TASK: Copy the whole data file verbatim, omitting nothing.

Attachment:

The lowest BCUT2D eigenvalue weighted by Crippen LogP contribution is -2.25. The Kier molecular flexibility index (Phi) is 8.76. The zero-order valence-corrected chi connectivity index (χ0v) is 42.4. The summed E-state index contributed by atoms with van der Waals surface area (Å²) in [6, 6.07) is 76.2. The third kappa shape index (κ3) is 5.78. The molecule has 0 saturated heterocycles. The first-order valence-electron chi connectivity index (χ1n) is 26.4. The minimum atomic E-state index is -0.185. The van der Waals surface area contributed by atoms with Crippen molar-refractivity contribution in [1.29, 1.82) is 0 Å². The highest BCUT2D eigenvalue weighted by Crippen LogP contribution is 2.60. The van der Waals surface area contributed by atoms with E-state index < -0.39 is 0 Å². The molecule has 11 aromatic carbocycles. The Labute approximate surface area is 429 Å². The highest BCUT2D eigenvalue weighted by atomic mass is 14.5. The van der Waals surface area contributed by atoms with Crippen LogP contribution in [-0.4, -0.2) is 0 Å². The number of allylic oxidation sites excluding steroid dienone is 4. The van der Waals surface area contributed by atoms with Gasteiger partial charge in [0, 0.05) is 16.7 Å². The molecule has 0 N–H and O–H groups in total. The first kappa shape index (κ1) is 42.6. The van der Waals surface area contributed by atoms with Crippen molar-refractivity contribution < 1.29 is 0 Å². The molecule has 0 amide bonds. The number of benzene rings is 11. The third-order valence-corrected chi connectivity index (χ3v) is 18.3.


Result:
The lowest BCUT2D eigenvalue weighted by Crippen LogP contribution is -2.25. The Kier molecular flexibility index (Phi) is 8.76. The zero-order valence-corrected chi connectivity index (χ0v) is 42.4. The summed E-state index contributed by atoms with van der Waals surface area (Å²) in [6, 6.07) is 76.2. The third kappa shape index (κ3) is 5.78. The molecule has 0 saturated heterocycles. The first-order valence-electron chi connectivity index (χ1n) is 26.4. The minimum atomic E-state index is -0.185. The van der Waals surface area contributed by atoms with Crippen molar-refractivity contribution in [1.29, 1.82) is 0 Å². The highest BCUT2D eigenvalue weighted by Crippen LogP contribution is 2.60. The van der Waals surface area contributed by atoms with E-state index < -0.39 is 0 Å². The molecule has 11 aromatic carbocycles. The Labute approximate surface area is 429 Å². The highest BCUT2D eigenvalue weighted by atomic mass is 14.5. The van der Waals surface area contributed by atoms with Crippen LogP contribution in [-0.4, -0.2) is 0 Å². The number of allylic oxidation sites excluding steroid dienone is 4. The van der Waals surface area contributed by atoms with Gasteiger partial charge in [0, 0.05) is 16.7 Å². The molecule has 0 N–H and O–H groups in total. The first kappa shape index (κ1) is 42.6. The van der Waals surface area contributed by atoms with Crippen molar-refractivity contribution < 1.29 is 0 Å². The molecule has 0 amide bonds. The number of benzene rings is 11. The third-order valence-corrected chi connectivity index (χ3v) is 18.3.